Postcard from trekking in Rose and Red Valleys
I flew all the way to Cappadocia to take a hot-air balloon ride, but after seeing the otherworldly landscape from the sky, I was eager to see the view from ground level as well. The reddish hues of the rock formations reminded me of the Grand Canyon, while the strange features formed by years of erosion were like nothing else I’d ever seen.
I headed out to explore Rose and Red Valleys for a day of hiking with Middle Earth Travel. Beyond just several hours of active hiking through beautiful scenery, my guide shared anecdotes about the region and showed me ancient cave churches that were far better preserved and absolutely empty compared to Goreme Open Air Museum. Even with a storm looming in the background that taunted us most of the morning, it was still a gorgeous way to explore the area.
The hiking itself was fairly easy, although I’d definitely recommend sturdy closed-toe shoes and a bottle of water at the very least. I was shocked by how many people we saw on the loop in flip flops or sundresses: the trail is dusty and quite steep in some parts.
This is the view from a pigeon loft! Looking out, you can see squares carved into the opposite rock face. Pigeon manure has traditionally been used in agriculture in Central Turkey, and so locals carved out places in the rocks for the pigeons to rest–and then they crawl in and take out all of the dung. Now that most people in Cappadocia rely on tourism instead of agriculture to make their livings, it’s not as common as it used to be. But climbing up the rock face still provides an amazing view!
Right in the heart of the valley, there’s a little old man selling nuts and squeezing fresh orange juice. It’s like a true oasis!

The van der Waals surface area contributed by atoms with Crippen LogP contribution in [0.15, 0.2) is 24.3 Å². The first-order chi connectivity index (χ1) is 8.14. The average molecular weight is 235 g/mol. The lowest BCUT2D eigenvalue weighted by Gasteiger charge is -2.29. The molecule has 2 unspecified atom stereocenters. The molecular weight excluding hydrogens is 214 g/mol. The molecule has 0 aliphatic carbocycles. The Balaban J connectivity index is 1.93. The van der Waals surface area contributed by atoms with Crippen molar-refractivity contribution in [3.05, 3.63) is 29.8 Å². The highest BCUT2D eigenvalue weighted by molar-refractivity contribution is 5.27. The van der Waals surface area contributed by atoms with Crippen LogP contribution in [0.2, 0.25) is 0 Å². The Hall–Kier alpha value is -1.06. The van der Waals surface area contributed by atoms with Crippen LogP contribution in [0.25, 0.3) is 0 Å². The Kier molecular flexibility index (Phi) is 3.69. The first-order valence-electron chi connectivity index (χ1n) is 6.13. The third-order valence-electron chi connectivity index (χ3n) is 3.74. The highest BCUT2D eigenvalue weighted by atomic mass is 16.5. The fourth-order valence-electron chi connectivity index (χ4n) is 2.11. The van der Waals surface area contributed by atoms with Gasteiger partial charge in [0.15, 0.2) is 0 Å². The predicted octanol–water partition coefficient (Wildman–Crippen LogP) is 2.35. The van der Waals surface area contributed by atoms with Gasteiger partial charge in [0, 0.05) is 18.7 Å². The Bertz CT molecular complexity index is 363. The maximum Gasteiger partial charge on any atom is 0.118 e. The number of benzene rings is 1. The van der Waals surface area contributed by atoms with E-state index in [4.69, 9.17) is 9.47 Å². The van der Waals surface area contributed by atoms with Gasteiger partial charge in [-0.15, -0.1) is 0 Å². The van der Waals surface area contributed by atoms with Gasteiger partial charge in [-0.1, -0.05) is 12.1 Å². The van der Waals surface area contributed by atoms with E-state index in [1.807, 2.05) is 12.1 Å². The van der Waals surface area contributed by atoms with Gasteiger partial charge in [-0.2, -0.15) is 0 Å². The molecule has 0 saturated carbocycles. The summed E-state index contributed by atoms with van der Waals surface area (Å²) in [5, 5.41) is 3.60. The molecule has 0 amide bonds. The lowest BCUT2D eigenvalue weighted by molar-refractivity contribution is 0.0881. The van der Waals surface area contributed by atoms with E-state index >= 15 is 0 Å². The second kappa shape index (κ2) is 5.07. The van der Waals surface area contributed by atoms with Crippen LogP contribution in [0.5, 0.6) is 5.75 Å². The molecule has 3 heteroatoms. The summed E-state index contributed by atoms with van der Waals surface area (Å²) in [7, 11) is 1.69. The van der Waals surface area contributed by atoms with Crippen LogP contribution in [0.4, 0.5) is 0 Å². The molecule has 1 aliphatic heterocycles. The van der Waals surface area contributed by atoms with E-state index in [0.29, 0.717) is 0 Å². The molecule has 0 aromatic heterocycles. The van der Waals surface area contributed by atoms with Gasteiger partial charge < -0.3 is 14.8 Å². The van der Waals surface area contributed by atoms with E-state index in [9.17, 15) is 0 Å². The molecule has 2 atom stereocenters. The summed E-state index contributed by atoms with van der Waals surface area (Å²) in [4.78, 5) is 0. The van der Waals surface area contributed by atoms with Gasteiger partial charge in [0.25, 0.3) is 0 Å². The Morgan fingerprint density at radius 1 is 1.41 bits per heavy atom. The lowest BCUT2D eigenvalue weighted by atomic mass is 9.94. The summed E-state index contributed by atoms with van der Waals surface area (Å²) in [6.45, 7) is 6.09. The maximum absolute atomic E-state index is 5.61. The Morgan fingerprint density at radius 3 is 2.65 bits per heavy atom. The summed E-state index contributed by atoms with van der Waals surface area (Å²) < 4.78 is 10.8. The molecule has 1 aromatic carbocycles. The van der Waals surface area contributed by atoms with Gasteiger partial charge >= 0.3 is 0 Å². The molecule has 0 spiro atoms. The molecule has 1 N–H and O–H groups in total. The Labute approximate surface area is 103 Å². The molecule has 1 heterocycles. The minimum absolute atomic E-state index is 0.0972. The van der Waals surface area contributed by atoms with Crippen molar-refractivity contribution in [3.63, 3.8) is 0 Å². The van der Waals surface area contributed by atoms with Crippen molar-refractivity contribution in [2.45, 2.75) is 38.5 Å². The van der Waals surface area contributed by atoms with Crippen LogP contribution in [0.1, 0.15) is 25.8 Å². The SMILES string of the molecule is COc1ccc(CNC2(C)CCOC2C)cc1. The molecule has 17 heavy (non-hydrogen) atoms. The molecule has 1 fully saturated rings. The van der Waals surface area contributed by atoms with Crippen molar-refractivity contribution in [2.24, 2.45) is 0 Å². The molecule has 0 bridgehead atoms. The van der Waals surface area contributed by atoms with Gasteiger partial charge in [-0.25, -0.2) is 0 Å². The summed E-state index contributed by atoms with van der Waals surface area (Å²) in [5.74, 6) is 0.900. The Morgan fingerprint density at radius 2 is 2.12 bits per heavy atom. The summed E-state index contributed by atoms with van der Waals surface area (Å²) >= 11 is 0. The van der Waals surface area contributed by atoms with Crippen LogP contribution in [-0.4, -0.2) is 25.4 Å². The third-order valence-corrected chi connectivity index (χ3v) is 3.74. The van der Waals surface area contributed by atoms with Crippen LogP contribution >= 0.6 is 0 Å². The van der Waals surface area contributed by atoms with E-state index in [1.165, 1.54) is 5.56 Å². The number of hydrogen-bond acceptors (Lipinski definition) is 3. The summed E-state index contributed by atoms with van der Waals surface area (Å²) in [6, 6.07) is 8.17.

There is still some agriculture prevalent in the valleys, with neatly organized fields belonging to locals.
We stopped at a little restaurant at one of the farms where I discovered manti, Turkish ravioli with a delicious yogurt sauce. So, so, so delicious and the perfect place to relax for a bit before heading back on the trail.
Right behind the restaurant, there’s one of the best preserved cave churches around–and no other tourists to be seen! Most of the cave churches at the Goreme Open Air Museum are from the 12th century, where this one is from the 6th century. All of the fresco paintings are gorgeously intact. Early Christians were able to practice discreetly by carving out worship spaces in the caves of Cappadocia, and established entire underground cities and intricate architecture in the rocks.
I’m not a huge fan of riding horses, but if you prefer that to hiking: there are definitely options to explore the Rose and Red Valley on horseback. We ran into a group with some beautiful horses on our lunch break!
I’d also highly recommend trekking with a guide. I usually love hiking on my own or in small groups, but the trails aren’t very well-marked and there are some cool things like churches and pigeon lofts that you just wouldn’t be able to find on your own. Also, the weather can change in an instant: my guide recommended changing our plan about halfway through once ominous clouds started rolling in, and I’m so glad we did as we were hit with a massive deluge right as we were exiting the valley.
What’s your favorite photo of the Rose and Red Valleys?
Note: I was provided a complimentary custom trekking tour from Middle Earth Travel, but all opinions are my own.